Introduction and Explanation of 515th Archives and Other Documents

The following official documents cover the history of the 515th Field Artillery Battalion from its embarkation on the troopship USS Argentina in late October, 1944 through the end of the war to January, 1946. You will note that the documents contain unit rosters for the months of March and June, 1945. (These same rosters are also located individually on a separate link for easier viewing.)Veterans and their families will want to browse through the rosters to find the names of 515th veterans. The two rosters are divided into five batteries each – HQ, A, B, C and Service. With each name is the rank as well as designated job or occupation of the serviceman. I also have in my possession copies of other documents of a more technical nature related to the 515th. These documents deal with the time period at Fort Lewis and Fort Bragg. For those interested, I can make copies and mail them.

The reader will also note a letter addressed to Lt. Colonel Howell from Brigadier General Edward S. Ott, XV Corps Artillery. This letter, dated 14 June, 1945, recognizes the 515th for its efforts and contributions at the time the last major offensive of the war was launched in March of the same year. 

The documents were originally copied from the files of the U.S. military unit histories held by the National Archives II facility in College Park, Maryland. They were copied by me in the spring and summer of 2004. The unit histories are regarded as public domain and may be viewed and copied by anyone who desires to visit the facility. There is a security procedure, so one may want to check ahead of time before making a visit to ensure that everything is in order. Contacting the facility ahead of time to request files of a particular unit is recommended since it may take some time to access the histories. I made my request ahead of time, so there was no waiting time in my experience.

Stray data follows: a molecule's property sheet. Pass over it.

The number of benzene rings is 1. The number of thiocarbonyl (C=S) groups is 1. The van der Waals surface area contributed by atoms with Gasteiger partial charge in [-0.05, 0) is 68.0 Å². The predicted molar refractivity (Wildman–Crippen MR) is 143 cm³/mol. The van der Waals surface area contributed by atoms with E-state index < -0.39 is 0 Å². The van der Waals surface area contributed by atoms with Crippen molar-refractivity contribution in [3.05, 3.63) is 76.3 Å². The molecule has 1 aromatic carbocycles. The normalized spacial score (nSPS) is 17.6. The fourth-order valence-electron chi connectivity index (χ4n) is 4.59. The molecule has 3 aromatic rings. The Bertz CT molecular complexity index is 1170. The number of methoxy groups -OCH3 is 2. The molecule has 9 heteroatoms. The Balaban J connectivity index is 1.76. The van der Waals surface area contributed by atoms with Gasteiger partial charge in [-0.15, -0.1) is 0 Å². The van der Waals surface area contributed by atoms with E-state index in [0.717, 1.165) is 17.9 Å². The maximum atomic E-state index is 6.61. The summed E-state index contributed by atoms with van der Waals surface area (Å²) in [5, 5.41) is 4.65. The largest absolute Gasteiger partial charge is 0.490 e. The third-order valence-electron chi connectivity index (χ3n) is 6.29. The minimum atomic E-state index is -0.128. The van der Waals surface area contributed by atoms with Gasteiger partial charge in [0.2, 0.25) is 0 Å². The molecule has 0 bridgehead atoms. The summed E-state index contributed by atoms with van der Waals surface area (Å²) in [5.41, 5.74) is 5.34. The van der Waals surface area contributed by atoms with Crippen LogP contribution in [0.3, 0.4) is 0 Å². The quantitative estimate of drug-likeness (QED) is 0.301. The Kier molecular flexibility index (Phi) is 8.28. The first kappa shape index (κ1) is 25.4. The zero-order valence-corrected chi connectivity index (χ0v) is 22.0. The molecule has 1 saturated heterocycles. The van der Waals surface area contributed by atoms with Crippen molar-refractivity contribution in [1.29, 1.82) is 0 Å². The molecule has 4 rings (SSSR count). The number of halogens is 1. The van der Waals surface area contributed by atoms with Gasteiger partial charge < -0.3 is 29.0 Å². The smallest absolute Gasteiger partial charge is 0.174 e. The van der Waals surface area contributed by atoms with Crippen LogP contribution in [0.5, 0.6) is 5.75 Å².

Working through the labyrinth of accessible National Archives material in relation to World War II is not particularly easy. Anyone who has looked for personnel records regarding the time period will admit that securing information regarding individuals is no easy task. The primary reason for this is because of a fire at the National Personnel Records Center at St. Louis, Missouri in 1973. Approximately 80% of the records from 1912 to 1960 were destroyed or damaged by the fire. Many of the records had earlier been transferred to the Veterans Administration however, so some researchers may find success through that agency. (This is how I was able to secure my father’s personnel file.)

Also held at the St. Louis facility are unit rosters and morning reports. These are not easily accessible, but, at least to my understanding, were not damaged by the fire. Unit rosters were done on a monthly basis and the morning reports only list those unit members with whom something unusual happened – hospitalized, wounded, killed, transferred, etc. These reports are apparently difficult to study and, as far as my experience is concerned, only available through personal or professional researchers. The National Archives is not adequately staffed to do extensive research for people. It is fortunate that at least two full sets of rosters for the 515th were included with the unit history held at the Archives II facility. I do not know if other units included rosters in their reports.


Letter of Recognition

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